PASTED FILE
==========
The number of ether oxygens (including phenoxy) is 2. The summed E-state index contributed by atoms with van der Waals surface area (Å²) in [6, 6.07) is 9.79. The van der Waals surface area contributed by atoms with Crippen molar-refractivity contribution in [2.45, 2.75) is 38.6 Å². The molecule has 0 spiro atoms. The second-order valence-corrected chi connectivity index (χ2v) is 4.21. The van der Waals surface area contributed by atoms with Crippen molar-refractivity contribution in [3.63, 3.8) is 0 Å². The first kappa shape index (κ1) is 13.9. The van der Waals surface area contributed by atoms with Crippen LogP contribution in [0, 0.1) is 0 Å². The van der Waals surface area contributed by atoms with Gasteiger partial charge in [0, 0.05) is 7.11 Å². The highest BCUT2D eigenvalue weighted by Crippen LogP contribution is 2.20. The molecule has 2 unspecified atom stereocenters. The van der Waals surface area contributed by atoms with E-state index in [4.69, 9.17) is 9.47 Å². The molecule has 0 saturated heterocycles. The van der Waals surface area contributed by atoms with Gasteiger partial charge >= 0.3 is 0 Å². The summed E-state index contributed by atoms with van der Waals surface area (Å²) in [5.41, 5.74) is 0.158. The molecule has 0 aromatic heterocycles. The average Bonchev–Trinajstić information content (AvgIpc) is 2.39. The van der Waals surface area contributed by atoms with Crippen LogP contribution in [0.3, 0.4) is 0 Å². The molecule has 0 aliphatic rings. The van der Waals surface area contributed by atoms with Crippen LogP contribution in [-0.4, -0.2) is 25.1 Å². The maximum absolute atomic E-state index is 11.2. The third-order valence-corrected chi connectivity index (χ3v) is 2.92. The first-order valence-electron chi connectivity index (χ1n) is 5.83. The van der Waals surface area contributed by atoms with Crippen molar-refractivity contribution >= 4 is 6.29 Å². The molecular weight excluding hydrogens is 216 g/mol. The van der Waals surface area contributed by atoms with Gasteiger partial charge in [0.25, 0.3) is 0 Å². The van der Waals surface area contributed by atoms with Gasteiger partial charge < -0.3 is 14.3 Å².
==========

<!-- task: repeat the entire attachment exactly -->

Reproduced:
The number of ether oxygens (including phenoxy) is 2. The summed E-state index contributed by atoms with van der Waals surface area (Å²) in [6, 6.07) is 9.79. The van der Waals surface area contributed by atoms with Crippen molar-refractivity contribution in [2.45, 2.75) is 38.6 Å². The molecule has 0 spiro atoms. The second-order valence-corrected chi connectivity index (χ2v) is 4.21. The van der Waals surface area contributed by atoms with Crippen molar-refractivity contribution in [3.63, 3.8) is 0 Å². The first kappa shape index (κ1) is 13.9. The van der Waals surface area contributed by atoms with Crippen LogP contribution in [0, 0.1) is 0 Å². The van der Waals surface area contributed by atoms with Gasteiger partial charge in [0, 0.05) is 7.11 Å². The highest BCUT2D eigenvalue weighted by Crippen LogP contribution is 2.20. The molecule has 2 unspecified atom stereocenters. The van der Waals surface area contributed by atoms with E-state index in [4.69, 9.17) is 9.47 Å². The molecule has 0 saturated heterocycles. The van der Waals surface area contributed by atoms with Gasteiger partial charge >= 0.3 is 0 Å². The summed E-state index contributed by atoms with van der Waals surface area (Å²) in [5.41, 5.74) is 0.158. The molecule has 0 aromatic heterocycles. The average Bonchev–Trinajstić information content (AvgIpc) is 2.39. The van der Waals surface area contributed by atoms with Crippen LogP contribution in [0.3, 0.4) is 0 Å². The molecule has 0 aliphatic rings. The van der Waals surface area contributed by atoms with Crippen LogP contribution in [-0.4, -0.2) is 25.1 Å². The maximum absolute atomic E-state index is 11.2. The third-order valence-corrected chi connectivity index (χ3v) is 2.92. The first-order valence-electron chi connectivity index (χ1n) is 5.83. The van der Waals surface area contributed by atoms with Crippen molar-refractivity contribution >= 4 is 6.29 Å². The molecular weight excluding hydrogens is 216 g/mol. The van der Waals surface area contributed by atoms with Gasteiger partial charge in [0.25, 0.3) is 0 Å². The van der Waals surface area contributed by atoms with Gasteiger partial charge < -0.3 is 14.3 Å².